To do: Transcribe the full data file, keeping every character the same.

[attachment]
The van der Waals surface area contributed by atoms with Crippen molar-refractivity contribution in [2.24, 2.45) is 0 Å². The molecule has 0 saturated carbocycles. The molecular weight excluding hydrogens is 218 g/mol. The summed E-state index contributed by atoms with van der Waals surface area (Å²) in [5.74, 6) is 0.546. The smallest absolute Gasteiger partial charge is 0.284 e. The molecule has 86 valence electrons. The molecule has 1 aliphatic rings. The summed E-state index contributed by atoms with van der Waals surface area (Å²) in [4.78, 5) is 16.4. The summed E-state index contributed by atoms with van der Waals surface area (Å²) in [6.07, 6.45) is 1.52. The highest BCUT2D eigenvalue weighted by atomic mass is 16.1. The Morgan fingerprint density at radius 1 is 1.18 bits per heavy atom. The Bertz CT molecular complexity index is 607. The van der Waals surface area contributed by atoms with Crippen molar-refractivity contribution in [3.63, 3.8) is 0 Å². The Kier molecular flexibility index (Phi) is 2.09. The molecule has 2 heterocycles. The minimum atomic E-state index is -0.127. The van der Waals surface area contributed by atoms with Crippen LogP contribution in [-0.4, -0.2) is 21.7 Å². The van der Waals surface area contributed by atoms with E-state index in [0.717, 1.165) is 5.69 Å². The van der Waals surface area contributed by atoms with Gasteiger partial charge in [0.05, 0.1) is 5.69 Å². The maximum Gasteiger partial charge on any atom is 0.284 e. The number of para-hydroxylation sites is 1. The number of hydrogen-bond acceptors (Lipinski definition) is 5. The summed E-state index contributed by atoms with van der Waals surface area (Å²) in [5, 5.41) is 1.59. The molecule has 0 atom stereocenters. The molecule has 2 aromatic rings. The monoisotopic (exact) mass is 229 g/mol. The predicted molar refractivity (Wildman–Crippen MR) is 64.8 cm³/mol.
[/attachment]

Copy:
The van der Waals surface area contributed by atoms with Crippen molar-refractivity contribution in [2.24, 2.45) is 0 Å². The molecule has 0 saturated carbocycles. The molecular weight excluding hydrogens is 218 g/mol. The summed E-state index contributed by atoms with van der Waals surface area (Å²) in [5.74, 6) is 0.546. The smallest absolute Gasteiger partial charge is 0.284 e. The molecule has 86 valence electrons. The molecule has 1 aliphatic rings. The summed E-state index contributed by atoms with van der Waals surface area (Å²) in [4.78, 5) is 16.4. The summed E-state index contributed by atoms with van der Waals surface area (Å²) in [6.07, 6.45) is 1.52. The highest BCUT2D eigenvalue weighted by atomic mass is 16.1. The Morgan fingerprint density at radius 1 is 1.18 bits per heavy atom. The Bertz CT molecular complexity index is 607. The van der Waals surface area contributed by atoms with Crippen molar-refractivity contribution in [3.63, 3.8) is 0 Å². The Kier molecular flexibility index (Phi) is 2.09. The molecule has 2 heterocycles. The minimum atomic E-state index is -0.127. The van der Waals surface area contributed by atoms with Crippen LogP contribution in [-0.4, -0.2) is 21.7 Å². The van der Waals surface area contributed by atoms with E-state index in [0.717, 1.165) is 5.69 Å². The van der Waals surface area contributed by atoms with Gasteiger partial charge in [0.05, 0.1) is 5.69 Å². The maximum Gasteiger partial charge on any atom is 0.284 e. The number of para-hydroxylation sites is 1. The number of hydrogen-bond acceptors (Lipinski definition) is 5. The summed E-state index contributed by atoms with van der Waals surface area (Å²) in [5, 5.41) is 1.59. The molecule has 0 atom stereocenters. The molecule has 2 aromatic rings. The monoisotopic (exact) mass is 229 g/mol. The predicted molar refractivity (Wildman–Crippen MR) is 64.8 cm³/mol.